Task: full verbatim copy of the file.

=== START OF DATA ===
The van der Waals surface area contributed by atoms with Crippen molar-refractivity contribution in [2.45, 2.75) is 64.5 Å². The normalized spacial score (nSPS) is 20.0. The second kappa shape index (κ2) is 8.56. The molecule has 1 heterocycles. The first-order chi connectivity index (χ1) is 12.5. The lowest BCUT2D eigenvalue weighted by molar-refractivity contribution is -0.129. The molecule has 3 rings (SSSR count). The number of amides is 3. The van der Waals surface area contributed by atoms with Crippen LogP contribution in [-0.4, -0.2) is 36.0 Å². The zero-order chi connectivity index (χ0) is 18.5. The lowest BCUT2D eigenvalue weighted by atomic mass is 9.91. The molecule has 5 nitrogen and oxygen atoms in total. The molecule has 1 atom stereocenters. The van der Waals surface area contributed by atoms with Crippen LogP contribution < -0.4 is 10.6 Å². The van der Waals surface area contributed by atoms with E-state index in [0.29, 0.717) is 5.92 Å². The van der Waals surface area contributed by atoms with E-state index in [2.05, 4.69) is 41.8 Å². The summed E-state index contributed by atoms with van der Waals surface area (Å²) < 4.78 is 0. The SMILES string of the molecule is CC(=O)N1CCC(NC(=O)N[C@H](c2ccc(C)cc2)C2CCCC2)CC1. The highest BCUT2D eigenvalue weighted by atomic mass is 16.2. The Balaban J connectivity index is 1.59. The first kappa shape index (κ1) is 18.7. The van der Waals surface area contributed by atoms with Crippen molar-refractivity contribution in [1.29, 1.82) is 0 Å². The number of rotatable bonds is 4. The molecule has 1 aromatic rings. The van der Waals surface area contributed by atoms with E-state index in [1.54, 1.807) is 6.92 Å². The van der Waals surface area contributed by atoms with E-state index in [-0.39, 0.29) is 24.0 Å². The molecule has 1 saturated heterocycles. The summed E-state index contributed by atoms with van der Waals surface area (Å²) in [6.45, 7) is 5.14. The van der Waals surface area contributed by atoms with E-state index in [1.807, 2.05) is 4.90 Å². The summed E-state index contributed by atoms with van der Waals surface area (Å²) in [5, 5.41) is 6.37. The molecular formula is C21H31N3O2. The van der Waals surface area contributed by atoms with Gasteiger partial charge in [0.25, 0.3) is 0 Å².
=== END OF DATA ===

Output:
The van der Waals surface area contributed by atoms with Crippen molar-refractivity contribution in [2.45, 2.75) is 64.5 Å². The normalized spacial score (nSPS) is 20.0. The second kappa shape index (κ2) is 8.56. The molecule has 1 heterocycles. The first-order chi connectivity index (χ1) is 12.5. The lowest BCUT2D eigenvalue weighted by molar-refractivity contribution is -0.129. The molecule has 3 rings (SSSR count). The number of amides is 3. The van der Waals surface area contributed by atoms with Crippen LogP contribution in [-0.4, -0.2) is 36.0 Å². The zero-order chi connectivity index (χ0) is 18.5. The lowest BCUT2D eigenvalue weighted by atomic mass is 9.91. The molecule has 5 nitrogen and oxygen atoms in total. The molecule has 1 atom stereocenters. The van der Waals surface area contributed by atoms with Crippen LogP contribution < -0.4 is 10.6 Å². The van der Waals surface area contributed by atoms with E-state index in [0.29, 0.717) is 5.92 Å². The van der Waals surface area contributed by atoms with E-state index in [2.05, 4.69) is 41.8 Å². The summed E-state index contributed by atoms with van der Waals surface area (Å²) < 4.78 is 0. The SMILES string of the molecule is CC(=O)N1CCC(NC(=O)N[C@H](c2ccc(C)cc2)C2CCCC2)CC1. The highest BCUT2D eigenvalue weighted by atomic mass is 16.2. The Balaban J connectivity index is 1.59. The first kappa shape index (κ1) is 18.7. The van der Waals surface area contributed by atoms with Crippen molar-refractivity contribution in [1.29, 1.82) is 0 Å². The number of rotatable bonds is 4. The molecule has 1 aromatic rings. The van der Waals surface area contributed by atoms with E-state index in [1.54, 1.807) is 6.92 Å². The van der Waals surface area contributed by atoms with E-state index in [-0.39, 0.29) is 24.0 Å². The molecule has 1 saturated heterocycles. The summed E-state index contributed by atoms with van der Waals surface area (Å²) in [6.45, 7) is 5.14. The van der Waals surface area contributed by atoms with E-state index in [1.807, 2.05) is 4.90 Å². The summed E-state index contributed by atoms with van der Waals surface area (Å²) in [5, 5.41) is 6.37. The molecular formula is C21H31N3O2. The van der Waals surface area contributed by atoms with Gasteiger partial charge in [0.25, 0.3) is 0 Å².